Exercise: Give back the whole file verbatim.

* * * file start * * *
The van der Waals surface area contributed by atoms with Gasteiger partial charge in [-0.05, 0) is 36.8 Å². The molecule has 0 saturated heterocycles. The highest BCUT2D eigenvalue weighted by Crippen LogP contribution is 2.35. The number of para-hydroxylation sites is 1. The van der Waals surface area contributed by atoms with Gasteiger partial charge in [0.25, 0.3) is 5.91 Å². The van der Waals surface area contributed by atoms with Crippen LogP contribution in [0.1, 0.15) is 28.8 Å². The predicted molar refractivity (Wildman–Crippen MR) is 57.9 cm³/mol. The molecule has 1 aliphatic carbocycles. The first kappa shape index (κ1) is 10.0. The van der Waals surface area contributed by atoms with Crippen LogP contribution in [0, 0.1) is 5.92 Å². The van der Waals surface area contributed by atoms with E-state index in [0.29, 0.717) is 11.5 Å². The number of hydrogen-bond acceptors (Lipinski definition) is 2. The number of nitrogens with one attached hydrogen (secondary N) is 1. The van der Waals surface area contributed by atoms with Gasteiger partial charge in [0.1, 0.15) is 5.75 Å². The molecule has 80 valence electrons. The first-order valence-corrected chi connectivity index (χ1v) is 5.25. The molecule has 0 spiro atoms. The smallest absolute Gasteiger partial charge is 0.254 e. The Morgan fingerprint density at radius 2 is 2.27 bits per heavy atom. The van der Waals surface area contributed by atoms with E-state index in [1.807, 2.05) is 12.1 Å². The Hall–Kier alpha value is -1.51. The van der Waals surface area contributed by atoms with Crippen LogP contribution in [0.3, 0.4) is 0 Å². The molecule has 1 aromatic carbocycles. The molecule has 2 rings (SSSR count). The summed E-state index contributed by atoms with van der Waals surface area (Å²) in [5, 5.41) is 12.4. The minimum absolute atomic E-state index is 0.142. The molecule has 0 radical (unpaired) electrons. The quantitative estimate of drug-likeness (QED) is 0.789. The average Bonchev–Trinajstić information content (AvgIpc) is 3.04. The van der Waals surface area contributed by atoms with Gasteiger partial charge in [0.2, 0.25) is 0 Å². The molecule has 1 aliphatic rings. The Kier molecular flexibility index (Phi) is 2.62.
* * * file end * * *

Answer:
The van der Waals surface area contributed by atoms with Gasteiger partial charge in [-0.05, 0) is 36.8 Å². The molecule has 0 saturated heterocycles. The highest BCUT2D eigenvalue weighted by Crippen LogP contribution is 2.35. The number of para-hydroxylation sites is 1. The van der Waals surface area contributed by atoms with Gasteiger partial charge in [0.25, 0.3) is 5.91 Å². The van der Waals surface area contributed by atoms with Crippen LogP contribution in [0.1, 0.15) is 28.8 Å². The predicted molar refractivity (Wildman–Crippen MR) is 57.9 cm³/mol. The molecule has 1 aliphatic carbocycles. The first kappa shape index (κ1) is 10.0. The van der Waals surface area contributed by atoms with Crippen LogP contribution in [0, 0.1) is 5.92 Å². The van der Waals surface area contributed by atoms with E-state index in [0.29, 0.717) is 11.5 Å². The number of hydrogen-bond acceptors (Lipinski definition) is 2. The number of nitrogens with one attached hydrogen (secondary N) is 1. The van der Waals surface area contributed by atoms with Gasteiger partial charge in [0.1, 0.15) is 5.75 Å². The molecule has 80 valence electrons. The first-order valence-corrected chi connectivity index (χ1v) is 5.25. The molecule has 0 spiro atoms. The smallest absolute Gasteiger partial charge is 0.254 e. The Morgan fingerprint density at radius 2 is 2.27 bits per heavy atom. The van der Waals surface area contributed by atoms with E-state index in [1.807, 2.05) is 12.1 Å². The Hall–Kier alpha value is -1.51. The van der Waals surface area contributed by atoms with Crippen LogP contribution in [0.3, 0.4) is 0 Å². The molecule has 1 aromatic carbocycles. The molecule has 2 rings (SSSR count). The summed E-state index contributed by atoms with van der Waals surface area (Å²) in [5, 5.41) is 12.4. The minimum absolute atomic E-state index is 0.142. The molecule has 0 radical (unpaired) electrons. The quantitative estimate of drug-likeness (QED) is 0.789. The average Bonchev–Trinajstić information content (AvgIpc) is 3.04. The van der Waals surface area contributed by atoms with Gasteiger partial charge in [0.2, 0.25) is 0 Å². The molecule has 1 aliphatic rings. The Kier molecular flexibility index (Phi) is 2.62.